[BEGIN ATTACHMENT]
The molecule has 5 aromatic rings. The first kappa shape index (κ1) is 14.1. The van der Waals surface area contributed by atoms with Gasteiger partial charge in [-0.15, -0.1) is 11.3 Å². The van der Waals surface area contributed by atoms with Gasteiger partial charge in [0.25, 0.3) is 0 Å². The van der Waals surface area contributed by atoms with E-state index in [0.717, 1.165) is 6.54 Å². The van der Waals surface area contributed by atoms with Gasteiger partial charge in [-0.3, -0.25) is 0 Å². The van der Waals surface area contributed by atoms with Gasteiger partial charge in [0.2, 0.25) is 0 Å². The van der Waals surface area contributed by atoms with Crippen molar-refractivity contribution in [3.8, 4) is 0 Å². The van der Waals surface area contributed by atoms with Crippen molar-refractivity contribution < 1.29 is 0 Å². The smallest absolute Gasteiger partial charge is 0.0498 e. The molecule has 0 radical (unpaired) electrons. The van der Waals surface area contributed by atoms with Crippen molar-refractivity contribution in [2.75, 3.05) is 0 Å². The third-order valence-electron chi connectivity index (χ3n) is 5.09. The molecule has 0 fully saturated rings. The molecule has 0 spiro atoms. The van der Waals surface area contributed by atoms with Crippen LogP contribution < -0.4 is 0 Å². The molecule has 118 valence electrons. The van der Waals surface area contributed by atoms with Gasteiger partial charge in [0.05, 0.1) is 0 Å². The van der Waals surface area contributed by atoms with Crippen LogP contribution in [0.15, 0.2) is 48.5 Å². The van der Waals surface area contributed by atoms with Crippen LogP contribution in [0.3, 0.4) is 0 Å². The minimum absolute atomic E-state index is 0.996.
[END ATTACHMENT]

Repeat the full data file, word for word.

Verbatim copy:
The molecule has 5 aromatic rings. The first kappa shape index (κ1) is 14.1. The van der Waals surface area contributed by atoms with Gasteiger partial charge in [-0.15, -0.1) is 11.3 Å². The van der Waals surface area contributed by atoms with Gasteiger partial charge in [0.25, 0.3) is 0 Å². The van der Waals surface area contributed by atoms with E-state index in [0.717, 1.165) is 6.54 Å². The van der Waals surface area contributed by atoms with Gasteiger partial charge in [-0.3, -0.25) is 0 Å². The van der Waals surface area contributed by atoms with Gasteiger partial charge in [0.2, 0.25) is 0 Å². The van der Waals surface area contributed by atoms with Crippen molar-refractivity contribution in [3.8, 4) is 0 Å². The van der Waals surface area contributed by atoms with Crippen molar-refractivity contribution < 1.29 is 0 Å². The smallest absolute Gasteiger partial charge is 0.0498 e. The molecule has 0 radical (unpaired) electrons. The van der Waals surface area contributed by atoms with Crippen molar-refractivity contribution in [2.75, 3.05) is 0 Å². The third-order valence-electron chi connectivity index (χ3n) is 5.09. The molecule has 0 fully saturated rings. The molecule has 0 spiro atoms. The van der Waals surface area contributed by atoms with Crippen LogP contribution < -0.4 is 0 Å². The molecule has 118 valence electrons. The van der Waals surface area contributed by atoms with Gasteiger partial charge in [0.05, 0.1) is 0 Å². The van der Waals surface area contributed by atoms with Crippen LogP contribution in [0.15, 0.2) is 48.5 Å². The van der Waals surface area contributed by atoms with Crippen LogP contribution in [0.3, 0.4) is 0 Å². The minimum absolute atomic E-state index is 0.996.